Wright: Reading is rated MA, and is approved for mature audiences only

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"Reading a text is no longer considered an innocent activity.  Post-structuralism undermines the notion that the text contains a stable meaning" (Wright 393).

How can a text contain a stable meaning.  The author intended meaning A, but reader recieved meaning B.  If there is a stable meaning, then who got it, and how can we prove it?  I am growing very weary of circular arguments, much like a dog chasing their tail, the end result should they catch that tail is a taste of their own ass.

Near the end of the essay we are given another quote, "...meanings of which [the author] had only a blurred view" (Wright 399). 

It is true that the author can only "intend" so much in their work, and it is unfair to hold them accountable for any new meanings that might be found in difference to the meaning that was intended, but I still have trouble seeing why the author's intended meaning is the most "useful" and "best" meaning that can be found.

2 Comments

Angela Palumbo said:

This is a good entry James. I know what you mean about a dog chasing his own tail. I feel like that a lot with certain styles of criticism. I really like formalism and psychoanalysis because you can go so many directions with them. Some styles, however, make me feel like pulling my hair out. Post-structuralism is one of those kinds of styles.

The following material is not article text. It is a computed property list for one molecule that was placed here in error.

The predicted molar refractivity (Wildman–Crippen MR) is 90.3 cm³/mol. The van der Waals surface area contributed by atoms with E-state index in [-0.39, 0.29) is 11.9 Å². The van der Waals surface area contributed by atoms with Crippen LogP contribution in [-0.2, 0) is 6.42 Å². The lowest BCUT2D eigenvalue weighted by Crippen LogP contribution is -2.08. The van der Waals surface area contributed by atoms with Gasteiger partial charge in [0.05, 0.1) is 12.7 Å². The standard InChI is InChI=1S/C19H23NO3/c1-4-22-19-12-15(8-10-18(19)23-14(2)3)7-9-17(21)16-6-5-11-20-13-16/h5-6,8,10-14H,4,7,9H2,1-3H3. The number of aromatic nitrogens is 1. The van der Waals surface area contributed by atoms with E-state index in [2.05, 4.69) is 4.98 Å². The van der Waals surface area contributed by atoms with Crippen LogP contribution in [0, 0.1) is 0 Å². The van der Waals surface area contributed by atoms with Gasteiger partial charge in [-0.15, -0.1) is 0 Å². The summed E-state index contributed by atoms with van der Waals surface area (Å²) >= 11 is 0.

Greta Carroll said:

James, I like your analogy of the dog trying to bite his own tail. So much of critical theory seems to be exactly that. We just go around and around in a big circle. For example, in poststructuralism there is the idea that language is ambiguous because all definitions are based on other words which are also based on other words and on and on. I think to some degree it gets to a certain point where we just have to stop deconstructing things or there will be no “telos” (meaning purpose of end).

I also agree with what you’re saying about the author. Authors, no matter how incredibly intelligent they may be, can only have intended so much when they were writing a work. However, I don’t think that anyone is positing that “the author's intended meaning is the most "useful" and "best" meaning that can be found,” except for the intentionalists and who are they to say that author intention is the best? I mean there are certainly critics out there who claim that the author’s intended meaning is the most important thing, but there are also critics out there who claim that the reader’s response is the most important. When it all comes down to it, the critics can’t agree on what is “best.” And I think what this really means is that there is no “best” meaning. As long as you have an argument to support your claim that make sense, you are right, not matter what school of criticism you use.

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